Computers & Mobile Craft & Design
Alt.CES: Oregon Scientific’s wireless energy monitor

Advanced Wireless Appliance Manager.jpg

altCES1.jpgOne of the offerings at this year’s CES that caught my eye was Oregon Scientific‘s Advanced Wireless Appliance Manager. This basically works the same as an Energy Logger, but without the disadvantages of only one plug in and having to lean down to your outlet to see your totals (a problem the tweet-a-watt doesn’t have, BTW!). Its stand-out feature is that the display can be programed to receive the wireless signals from up to eight plugs throughout your house, totaling up the amounts spent each month. However, it appears to lack the robust logging technology some users may require. For instance, Extech’s EM100 has a SD card slot for exporting months worth of data, and comes with analysis software.

Available August/September for a MSRP of $80.

A display that can receive up to eight discrete wireless signals? I’d love to see what hardware hackers will do with this baby.


10 thoughts on “Alt.CES: Oregon Scientific’s wireless energy monitor

  1. At $80, plus unknown extra per “plug”, it’s not all that competitive with Kill-A-Watt or the Tweetified hack.

    With all the hacking of the basic KaW being published, there’s one thing I would like to see: An external clamp-on current probe input. The KaW would still need to be plugged in, in order to capture the voltage signal (and into the same power line phase as the line being monitored). This would allow monitoring of hard-wired equipment or circuits with multiple distributed loads.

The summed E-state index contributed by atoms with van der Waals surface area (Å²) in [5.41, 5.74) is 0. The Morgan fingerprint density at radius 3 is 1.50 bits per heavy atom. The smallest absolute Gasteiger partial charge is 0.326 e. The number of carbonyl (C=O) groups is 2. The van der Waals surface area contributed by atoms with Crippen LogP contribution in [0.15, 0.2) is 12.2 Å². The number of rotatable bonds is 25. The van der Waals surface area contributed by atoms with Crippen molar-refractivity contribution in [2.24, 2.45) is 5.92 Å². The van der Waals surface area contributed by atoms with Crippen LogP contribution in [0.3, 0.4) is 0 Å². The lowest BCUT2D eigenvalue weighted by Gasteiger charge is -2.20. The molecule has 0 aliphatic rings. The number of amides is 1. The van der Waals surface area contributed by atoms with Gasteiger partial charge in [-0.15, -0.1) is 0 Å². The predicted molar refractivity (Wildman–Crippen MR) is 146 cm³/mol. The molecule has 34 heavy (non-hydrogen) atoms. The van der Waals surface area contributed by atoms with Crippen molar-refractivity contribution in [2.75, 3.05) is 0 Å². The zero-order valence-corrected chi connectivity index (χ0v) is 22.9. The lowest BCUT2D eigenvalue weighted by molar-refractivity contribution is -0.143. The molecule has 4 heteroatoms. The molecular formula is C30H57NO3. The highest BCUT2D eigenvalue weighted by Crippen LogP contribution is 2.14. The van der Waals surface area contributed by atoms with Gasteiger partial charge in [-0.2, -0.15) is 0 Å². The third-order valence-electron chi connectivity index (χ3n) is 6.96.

Anyone have ideas for a reasonably-priced split core current probe, that could be jacked into a KaW in place of R17 and its signal conditioning?

    1. These meters use a clamp (usually to do the whole house) – they do (sometimes) sell the individual clamps to allow you to do 2 and 3 phase. Though the base station has an xml stream coming out over serial already.

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My interests include writing, electronics, RPGs, scifi, hackers & hackerspaces, 3D printing, building sets & toys. @johnbaichtal

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